Recommended control methods

Purdue University2 recommends the following approaches to managing glyphosate-resistant Palmer amaranth and other weeds in corn and soybeans:
  • Plough deep to bury seeds
  • Use cover crops


    Cover crops are primarily planted not to be harvested for food but to reduce soil erosion, control weeds and improve soil quality. They are usually plowed or tilled under before the next food crop is planted, in which cases the "cover crop" is used as a soil amendment and is synonymous with "green manure crop."

    Authoritative On-line References and Resources ATTRA is the US National Centre for Appropriate Technology's Sustainable Agriculture Information Centre.
  • Hand weed
  • Monitor ditches and field borders
  • Harvest heavily infested fields last
  • Use burndown herbicide before planting: paraquat + metribuzin gives good control of even large Palmer amaranth plants according to research at the University of Tennessee.
  • Use a pre-emergence residual herbicide
  • Rotate crops to allow use of herbicides with different modes of action

Paraquat can help

Paraquat has an important role to play in preventing the development and spread of glyphosate resistant weeds. Having a different mode of action, it can replace or complement the use of glyphosate to control weeds which might otherwise form the basis of a new resistant population. Several articles on The Paraquat Information Center illustrate the benefits of using paraquat to preserve the effective use of glyphosate. For example, in Brazil a popular use of paraquat is to spray just before or just after planting soybeans following a burndown application of glyphosate. This cleans up weeds that may have survived. A similar technique is widely used in Australia. The so-called ‘Double-Knock’ of glyphosate followed by paraquat works best when rain after the glyphosate spray has encouraged a new flush of weeds to emerge. Paraquat takes care of these as well as any survivors of the glyphosate spray. Paraquat really can act as glyphosate’s 'bodyguard' and preserve what has been called a ‘once-in-a-century herbicide’.6 The in-depth article in the Paraquat Information Center Knowledge Bank on Glyphosate Resistant Weeds has been updated.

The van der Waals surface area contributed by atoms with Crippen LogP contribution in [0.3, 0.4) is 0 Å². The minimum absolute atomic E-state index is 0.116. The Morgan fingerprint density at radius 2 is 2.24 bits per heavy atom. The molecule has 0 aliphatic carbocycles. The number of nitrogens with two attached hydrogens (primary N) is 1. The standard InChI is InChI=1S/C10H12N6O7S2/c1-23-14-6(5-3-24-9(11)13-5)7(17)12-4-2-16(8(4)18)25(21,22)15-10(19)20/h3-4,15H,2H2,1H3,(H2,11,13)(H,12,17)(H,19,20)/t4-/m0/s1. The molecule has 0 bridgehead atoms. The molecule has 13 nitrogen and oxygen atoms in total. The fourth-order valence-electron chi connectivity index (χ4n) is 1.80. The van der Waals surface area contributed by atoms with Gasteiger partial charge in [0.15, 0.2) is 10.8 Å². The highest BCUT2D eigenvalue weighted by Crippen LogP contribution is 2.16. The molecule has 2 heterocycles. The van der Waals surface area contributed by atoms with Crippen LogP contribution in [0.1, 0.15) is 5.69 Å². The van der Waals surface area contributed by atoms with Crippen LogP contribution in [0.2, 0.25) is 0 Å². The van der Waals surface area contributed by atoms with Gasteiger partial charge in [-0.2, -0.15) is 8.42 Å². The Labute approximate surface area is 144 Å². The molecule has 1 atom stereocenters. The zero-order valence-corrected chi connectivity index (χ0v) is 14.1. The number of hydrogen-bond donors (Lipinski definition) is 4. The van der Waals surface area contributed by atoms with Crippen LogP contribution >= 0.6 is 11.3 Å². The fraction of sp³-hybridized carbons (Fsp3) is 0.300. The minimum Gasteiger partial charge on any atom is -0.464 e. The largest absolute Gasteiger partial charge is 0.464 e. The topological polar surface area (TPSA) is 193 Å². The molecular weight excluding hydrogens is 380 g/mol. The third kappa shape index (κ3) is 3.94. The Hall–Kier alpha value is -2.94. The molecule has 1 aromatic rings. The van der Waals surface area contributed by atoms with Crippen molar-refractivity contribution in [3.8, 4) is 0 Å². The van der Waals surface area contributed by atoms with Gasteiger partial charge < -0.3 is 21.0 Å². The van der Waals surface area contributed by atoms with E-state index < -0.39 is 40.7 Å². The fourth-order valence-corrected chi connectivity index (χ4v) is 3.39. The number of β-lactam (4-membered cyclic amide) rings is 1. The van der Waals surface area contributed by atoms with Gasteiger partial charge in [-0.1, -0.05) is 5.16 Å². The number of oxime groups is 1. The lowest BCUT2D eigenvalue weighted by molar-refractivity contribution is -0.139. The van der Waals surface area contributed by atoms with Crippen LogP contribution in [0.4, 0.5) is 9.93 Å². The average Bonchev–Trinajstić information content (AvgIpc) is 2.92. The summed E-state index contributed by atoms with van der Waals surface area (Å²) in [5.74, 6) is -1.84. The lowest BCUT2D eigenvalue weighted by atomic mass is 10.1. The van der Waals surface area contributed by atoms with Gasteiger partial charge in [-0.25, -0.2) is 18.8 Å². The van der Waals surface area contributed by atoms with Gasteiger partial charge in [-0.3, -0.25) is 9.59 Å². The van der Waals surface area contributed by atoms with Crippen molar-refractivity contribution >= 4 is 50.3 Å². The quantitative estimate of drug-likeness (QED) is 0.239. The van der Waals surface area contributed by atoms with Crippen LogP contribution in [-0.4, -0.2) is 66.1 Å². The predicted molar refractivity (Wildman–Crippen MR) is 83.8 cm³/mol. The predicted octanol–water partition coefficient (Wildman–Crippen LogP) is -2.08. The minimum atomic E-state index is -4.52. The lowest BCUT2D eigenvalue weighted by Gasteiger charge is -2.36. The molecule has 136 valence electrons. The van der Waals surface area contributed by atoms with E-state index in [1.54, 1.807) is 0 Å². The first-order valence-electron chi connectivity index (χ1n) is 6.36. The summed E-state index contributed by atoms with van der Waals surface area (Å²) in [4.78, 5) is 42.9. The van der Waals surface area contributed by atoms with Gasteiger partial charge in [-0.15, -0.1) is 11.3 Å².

1. International Survey of Herbicide Resistant Weeds 
  2. Legleiter, T and Johnson, W (2013). Palmer amaranth biology, identification and management. Purdue University Extension. WS-51 
  3. North Dakota State University Crop and Pest Report, 26 June 2014 
  4. Norsworthy, J K et al (2014). In-field movement of glyphosate-resistant Palmer amaranth (Amaranthus palmeri) and its impact on cotton lint yield: evidence supporting a zero-threshold strategy. Weed Science, 62, (2), 237-249.
  5. Sosnoskie, L M and Culpepper, A S (2014). Glyphosate-resistant Palmer amaranth (Amaranthus palmeri) increases herbicide use, tillage, and hand-weeding in Georgia cotton. Weed Science, 62, (2), 393-402.
  6. Duke, S O and Powles, S B (2008). Glyphosate: a once-in-a-century herbicide. Pest Management Science, 64, (4), 319-325


The brand name of the leading paraquat product is Gramoxone.